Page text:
With more than 900 exchange-traded funds, you can find one that fits every investment sector, strategy or mood you're in. Now get ready for even more variety with actively managed ETFs.
This new product combines the tax and cost advantages of a regular ETF with the expertise of a professional money manager that you get with most mutual funds.
Baltimore's Legg Mason and T. Rowe Price Associates, along with other fund companies such as Vanguard Group and John Hancock Funds, are seeking approval from the Securities and Exchange Commission to offer actively managed ETFs.
"They are an up-and-coming thing," says Brenda Wenning, a money manager at Wenning Investments in Massachusetts. "You will see mutual fund companies moving in that direction."
But the real question for investors will be whether paying a little extra for a professional to manage an ETF is worth the cost.
"That's really the million-dollar question with active management," says John Gabriel, an ETF analyst with Morningstar, which tracks funds.
Regular ETFs have been around for 17 years, and almost all of them passively track a benchmark, such as the S&P 500 index. A big advantage is that ETFs can trade like a stock throughout the day - something you can't do with a mutual fund.
Actively managed ETFs were introduced two years ago, and there are 19 of them with a total of $344 million in assets, according to Morningstar. That's a small slice of the $800 billion in all ETFs.
With an active ETF, a money manager - not some index - decides what securities to hold with the goal of outperforming the market. That's the same objective of an actively managed mutual fund, but again an ETF has benefits that the old-fashioned mutual fund doesn't.
Because an ETF trades like a stock, you can get the price of the shares at the time you buy or sell, giving you more control. When you execute a trade with a mutual fund, you get whatever the price is at the end of the day.
ETFs can trade securities in a way that avoids or reduces capital gains, so investors might not be hit with a tax bill each year. (You could owe taxes when you sell your stake in the ETF, though.)
Mutual funds trigger capital gains when they sell securities for a profit, and they are required each year to pass those gains onto investors. Because of this, you can owe capital gains tax even though your mutual fund plunged that year. Ouch!
ETFs that track indexes are inexpensive to run, so their fees tend to be low. The average annual expense ratio of an active ETF is 0.6 percent of invested assets, slightly higher than a traditional ETF but about half the cost of the typical actively managed mutual fund, according to Morningstar.
And ETFs are transparent. They must report their holdings at the end of each day, while mutual funds might not reveal this for 30 to 60 days, says William Thomas, chief executive of Grail Advisors in San Francisco, which launched seven actively managed ETFs in the past year.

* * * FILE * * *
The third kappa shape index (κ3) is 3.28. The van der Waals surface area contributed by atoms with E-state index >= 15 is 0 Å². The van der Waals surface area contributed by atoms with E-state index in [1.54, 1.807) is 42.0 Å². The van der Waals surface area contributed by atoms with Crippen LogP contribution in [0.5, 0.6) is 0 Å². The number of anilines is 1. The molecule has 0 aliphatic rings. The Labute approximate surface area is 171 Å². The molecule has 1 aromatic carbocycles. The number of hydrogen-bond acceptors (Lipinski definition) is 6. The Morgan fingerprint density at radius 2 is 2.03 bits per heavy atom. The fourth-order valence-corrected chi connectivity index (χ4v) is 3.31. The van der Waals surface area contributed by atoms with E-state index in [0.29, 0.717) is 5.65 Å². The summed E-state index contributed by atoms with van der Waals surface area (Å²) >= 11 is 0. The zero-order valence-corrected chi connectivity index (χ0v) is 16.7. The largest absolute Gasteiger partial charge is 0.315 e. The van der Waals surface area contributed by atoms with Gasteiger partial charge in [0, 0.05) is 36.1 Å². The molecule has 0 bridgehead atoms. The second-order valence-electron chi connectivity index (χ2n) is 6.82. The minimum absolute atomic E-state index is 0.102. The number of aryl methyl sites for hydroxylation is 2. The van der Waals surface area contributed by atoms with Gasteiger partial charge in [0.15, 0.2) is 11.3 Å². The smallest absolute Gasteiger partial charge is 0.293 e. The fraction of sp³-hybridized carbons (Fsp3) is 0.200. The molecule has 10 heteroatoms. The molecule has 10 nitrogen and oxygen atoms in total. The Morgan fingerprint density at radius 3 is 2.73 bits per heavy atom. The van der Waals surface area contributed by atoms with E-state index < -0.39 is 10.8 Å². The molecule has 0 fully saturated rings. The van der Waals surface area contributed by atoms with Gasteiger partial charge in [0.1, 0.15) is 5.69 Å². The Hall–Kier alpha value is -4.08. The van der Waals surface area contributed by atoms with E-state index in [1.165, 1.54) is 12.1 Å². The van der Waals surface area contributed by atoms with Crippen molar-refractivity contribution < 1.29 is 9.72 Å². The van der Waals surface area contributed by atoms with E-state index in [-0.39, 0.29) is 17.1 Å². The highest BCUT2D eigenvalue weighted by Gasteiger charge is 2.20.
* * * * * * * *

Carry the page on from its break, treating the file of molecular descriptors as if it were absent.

"A lot of investors do appreciate the daily transparency. They want to know what they own," says Morningstar's Gabriel. Many small investors got burned during the 2008 market crash because they didn't know which stocks were in their mutual funds, he says.
It's this transparency, though, that might cause money managers to balk at running actively managed ETFs and stymie their growth.
Managers worry, for instance, that if they must reveal the stocks they bought each day, others will jump in and bid up the price, Gabriel says.
"Equity managers, in particular, are concerned about tipping off what stocks they are buying and selling," says Steve Norwitz, a Price spokesman.
Price isn't ready to announce specific ETFs it will launch, although it could start with an active bond ETF, Norwitz says. He added that Price won't introduce an ETF version of its mutual funds if daily disclosure would hurt shareholders.
Legg Mason is planning a series of stock-and-bond actively managed ETFs, but they won't be replicating the company's mutual funds, says Joel Sauber, head of Legg's U.S. products. It can take up to a year for an investment company to get SEC approval to offer active ETFs. So you might not see a rash of new active ETFs until late this year.
And even then, active ETFs will have to develop a track record of outperforming their benchmarks before the masses are persuaded to invest.
"From what I've seen thus far, there is no reason for me to go out and buy one," Wenning says.
One of the oldest active ETFs, Alpha Q Fund by PowerShares, rose 45.6 percent for the year ending Dec. 31. But its benchmark, the Nasdaq-100 Index, rose by 54.6 percent during that time.
And Grail Advisors' first active ETF, the Beacon Large Cap Value, returned 29.08 percent from its inception last May to the end of the year; while its benchmark rose 29.24 percent.
Officials with the two fund companies say the time period is too short to judge the performance of what's supposed to be a long-term investment.
Lutherville financial planner Nancy Bryant has reservations about active ETFs, saying "there is not enough history" to judge them by. She uses index funds and regular ETFs because she knows what's in them and is content with receiving a return that's similar to the market average.
"I don't have to study the manager and know what changes he is making on a daily basis," she says, which is what she would have to do with an active ETF.
One final caution: ETFs also aren't for those who invest small sums each month, a method called dollar-cost-averaging. Each time you buy ETF shares, you'll pay a commission. And those charges can eat up your investment if you make many small purchases.